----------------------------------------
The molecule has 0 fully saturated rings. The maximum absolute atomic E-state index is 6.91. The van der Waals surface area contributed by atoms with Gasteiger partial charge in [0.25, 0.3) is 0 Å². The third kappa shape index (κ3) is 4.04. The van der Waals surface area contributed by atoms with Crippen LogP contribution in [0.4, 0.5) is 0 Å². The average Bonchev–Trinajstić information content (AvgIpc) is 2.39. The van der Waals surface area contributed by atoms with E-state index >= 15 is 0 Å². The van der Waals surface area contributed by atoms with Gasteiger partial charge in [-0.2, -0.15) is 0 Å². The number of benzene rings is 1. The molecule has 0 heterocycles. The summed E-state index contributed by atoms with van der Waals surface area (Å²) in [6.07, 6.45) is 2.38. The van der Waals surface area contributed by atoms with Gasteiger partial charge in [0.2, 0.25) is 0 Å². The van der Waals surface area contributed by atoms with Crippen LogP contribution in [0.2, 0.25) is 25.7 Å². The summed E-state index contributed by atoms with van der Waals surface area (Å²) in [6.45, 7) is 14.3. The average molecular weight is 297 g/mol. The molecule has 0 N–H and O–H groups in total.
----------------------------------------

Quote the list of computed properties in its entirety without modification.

The molecule has 0 fully saturated rings. The maximum absolute atomic E-state index is 6.91. The van der Waals surface area contributed by atoms with Gasteiger partial charge in [0.25, 0.3) is 0 Å². The third kappa shape index (κ3) is 4.04. The van der Waals surface area contributed by atoms with Crippen LogP contribution in [0.4, 0.5) is 0 Å². The average Bonchev–Trinajstić information content (AvgIpc) is 2.39. The van der Waals surface area contributed by atoms with E-state index >= 15 is 0 Å². The van der Waals surface area contributed by atoms with Gasteiger partial charge in [-0.2, -0.15) is 0 Å². The number of benzene rings is 1. The molecule has 0 heterocycles. The summed E-state index contributed by atoms with van der Waals surface area (Å²) in [6.07, 6.45) is 2.38. The van der Waals surface area contributed by atoms with Gasteiger partial charge in [0.2, 0.25) is 0 Å². The van der Waals surface area contributed by atoms with Crippen LogP contribution in [0.2, 0.25) is 25.7 Å². The summed E-state index contributed by atoms with van der Waals surface area (Å²) in [6.45, 7) is 14.3. The average molecular weight is 297 g/mol. The molecule has 0 N–H and O–H groups in total.